Level 5 leadership describes the highest level in a hierarchy of leadership capabilities developed by Jim Collins in his research into companies which had a high level of growth over a period of fifteen consecutive years.

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What is Level 5 Leadership

Collins’ study found that the companies who achieved and sustained greatness after a major transition period were those that had a ‘Level 5’ Leader.

Level 5 Leadership is based on the idea that respect towards people, selflessness by the leader, and a strong powerful commitment to achieve results, brings out the best in subordinates. Level 5 leaders are a ‘paradoxical blend of fierce will and personal humility’.

personal humility and professional will

They don’t talk about themselves; they would talk about the organisation, about the contribution of others and instinctively deflect discussion about their own role.

Besides extreme humility, Level 5 leaders also display tremendous professional will. They possess inspired standards, cannot stand mediocrity in any form, and are utterly intolerant of anyone who accepts the idea that good is good enough.

Level 5 Leadership


Leaders at the other four levels in the hierarchy can produce high levels of success but not enough to elevate organisations from mediocrity to sustained excellence. Collins’ research found that whilst Level 5 Leadership is important, it is not the only requirement. Leaders also need to practice the following disciplines:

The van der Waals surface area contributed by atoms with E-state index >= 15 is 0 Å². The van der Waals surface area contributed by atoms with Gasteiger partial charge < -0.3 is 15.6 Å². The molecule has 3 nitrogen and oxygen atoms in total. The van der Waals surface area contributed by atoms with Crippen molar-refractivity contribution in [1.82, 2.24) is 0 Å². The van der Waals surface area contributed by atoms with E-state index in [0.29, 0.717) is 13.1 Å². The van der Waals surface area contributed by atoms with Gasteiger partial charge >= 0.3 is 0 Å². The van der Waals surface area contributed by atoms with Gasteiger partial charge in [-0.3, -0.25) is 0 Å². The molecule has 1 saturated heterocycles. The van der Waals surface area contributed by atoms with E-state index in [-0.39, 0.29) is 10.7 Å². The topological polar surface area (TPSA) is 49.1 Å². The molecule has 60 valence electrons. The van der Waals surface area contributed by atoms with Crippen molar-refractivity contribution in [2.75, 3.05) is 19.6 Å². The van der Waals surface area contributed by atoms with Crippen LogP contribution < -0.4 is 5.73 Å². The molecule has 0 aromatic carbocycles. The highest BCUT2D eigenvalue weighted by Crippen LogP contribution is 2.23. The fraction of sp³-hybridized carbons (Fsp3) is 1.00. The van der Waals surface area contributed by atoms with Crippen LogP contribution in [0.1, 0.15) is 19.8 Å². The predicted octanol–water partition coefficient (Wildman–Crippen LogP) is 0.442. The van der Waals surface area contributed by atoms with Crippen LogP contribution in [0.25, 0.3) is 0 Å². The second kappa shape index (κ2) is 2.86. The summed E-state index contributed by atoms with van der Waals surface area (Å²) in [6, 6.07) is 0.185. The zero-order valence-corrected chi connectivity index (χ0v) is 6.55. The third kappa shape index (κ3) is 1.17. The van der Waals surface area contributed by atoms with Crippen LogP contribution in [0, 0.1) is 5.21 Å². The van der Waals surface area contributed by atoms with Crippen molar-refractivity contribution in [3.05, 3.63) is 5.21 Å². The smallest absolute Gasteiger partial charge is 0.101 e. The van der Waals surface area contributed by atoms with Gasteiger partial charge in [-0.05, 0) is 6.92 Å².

People First: Leaders that go from good to great always start with people. They then deal with vision and strategy. They tend to make sure that they’ve got the right people around them, before setting off on their journey.

Stockdale paradox – Leaders that go from good to great are realistic about the most brutal facts of their current reality and will confront them, yet they simultaneously maintain absolute faith that they will prevail in the end.
Stockdale Paradox

The Flywheel effect – good-to-great transformations do not happen overnight or in one big leap. Rather, it starts one movement at a time, gradually building up momentum, till there is a breakthrough. Keep pushing the organisational flywheel till this happens.
The Hedgehog Concept – a company can be thought of as 3 intersecting circles – what it can be best at, how it’s economics
work best and what ignites its peoples’ passions. Keep things simple – eliminate everything else.
A Culture of Discipline – When you have disciplined people, you don’t need hierarchy. When you have disciplined thought, you don’t’ need bureaucracy. When you have disciplined action, you don’t need excessive controls. When you combine a culture of discipline with an ethic of entrepreneurship, you get great performance.

When it is used

Level 5 leadership has a number of applications particularly during large scale transformation programmes where it can be used to guide leadership through complex change.


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Published by Pete Wilson

Pete has worked in the technology and business change space for over 30 years. He's worked globally for large public sector and governmental bodies and for large private sector multinationals across numerous industry sectors.

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